A good deal of what makes “Deep Blue Sea” work is great casting, your typical action setup scenario populated with the very best character actors of the time, this was 1999 after all and still do. You can always spot that clawing for the spotlight in their eyes or the urgency to find their next paycheck – anything to just to hang on to relevance as younger, prettier, more bankable comes along. Everyman character actor Thomas Jane (Face/Off, The Thin Red Line, The Punisher) –> Jane was also in “I Melt With You” and this is my review. He’s the perfect front man with a spear gun and devilish good looks – he’s everything we expect and take for granted as the strong-willed but doomed researcher who will lead and fail his crew of cohorts. Next is the beautiful and flawed soul of the doctor without limits played by Saffron Burrows (Law & Order: Criminal Intent, My Own Worst Enemy, Boston Legal) and of course science and evil hitman du jour Stellan Skarsgard fills every role with equal bits of confidence, charisma and damaged goods simmering beneath the surface. I don’t know about you, but Aida Turturro is always going to be Tony’s sister in the Sopranos. Our favorite side man Michael Rapaport (93 film & television credits and counting) is the perfect Foil to Sam Jackson’s considerably more reserved (than his usual roles) as the financier with motive to die for – he’ll go on work with Renny in several other movies and enter, as so many others have, the status of pop culture icon with plenty of spotlight to go around. The same for L.L who is a big television star today, hamming it up as has become a sort of alter ego all its own. The cast is all brought together in convincing tones of believable action and acceptable melodramatic reactions with enough interesting twists and turns to make the film stand out amongst a sea of lesser competitors.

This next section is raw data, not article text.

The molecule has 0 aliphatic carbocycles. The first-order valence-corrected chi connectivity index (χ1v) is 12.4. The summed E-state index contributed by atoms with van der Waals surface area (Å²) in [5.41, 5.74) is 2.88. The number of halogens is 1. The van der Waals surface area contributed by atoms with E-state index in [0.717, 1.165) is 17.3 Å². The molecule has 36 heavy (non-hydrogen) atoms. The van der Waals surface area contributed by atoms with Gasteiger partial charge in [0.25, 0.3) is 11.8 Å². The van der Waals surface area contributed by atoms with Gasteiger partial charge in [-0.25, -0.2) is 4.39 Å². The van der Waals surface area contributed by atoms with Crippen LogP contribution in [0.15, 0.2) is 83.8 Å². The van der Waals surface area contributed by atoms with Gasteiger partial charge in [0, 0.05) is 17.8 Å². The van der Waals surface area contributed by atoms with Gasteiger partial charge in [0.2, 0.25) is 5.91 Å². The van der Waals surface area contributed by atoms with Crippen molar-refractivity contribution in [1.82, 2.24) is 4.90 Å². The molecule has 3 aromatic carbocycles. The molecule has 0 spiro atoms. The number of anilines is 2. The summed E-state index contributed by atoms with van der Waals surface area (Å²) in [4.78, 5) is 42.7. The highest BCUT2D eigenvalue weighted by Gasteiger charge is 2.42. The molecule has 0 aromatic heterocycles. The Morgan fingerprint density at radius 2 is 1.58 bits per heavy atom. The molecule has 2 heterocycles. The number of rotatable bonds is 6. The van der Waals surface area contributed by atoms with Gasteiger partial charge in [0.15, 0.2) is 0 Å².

Master of the corporate commercial and blockbusters of equal success and utter ruin, Hollywood’s most successful Finnish director in history, champion of Samuel L. Jackson and the man who brought us A Nightmare on Elm Street 4:The Dream Master, Die Hard 2, Adventures of Ford Fairlane, Cliffhanger, The Long Kiss Goodnight, Exorcist: The Beginning, a chunk of the Burn Notice T.V. series – then just sort of faded into the wasteland of semi-popular television again – Renny Harlin has been around long enough to keep going, but it’s unclear whether he’ll return to any inkling of his former glory. For the time being, “Deep Blue Sea” is as spectacular as one might expect, a story about our desperate pursuit to fix what ails us at all costs – life no longer the greatest expense but for the loss of our own morality and the ability to know the difference.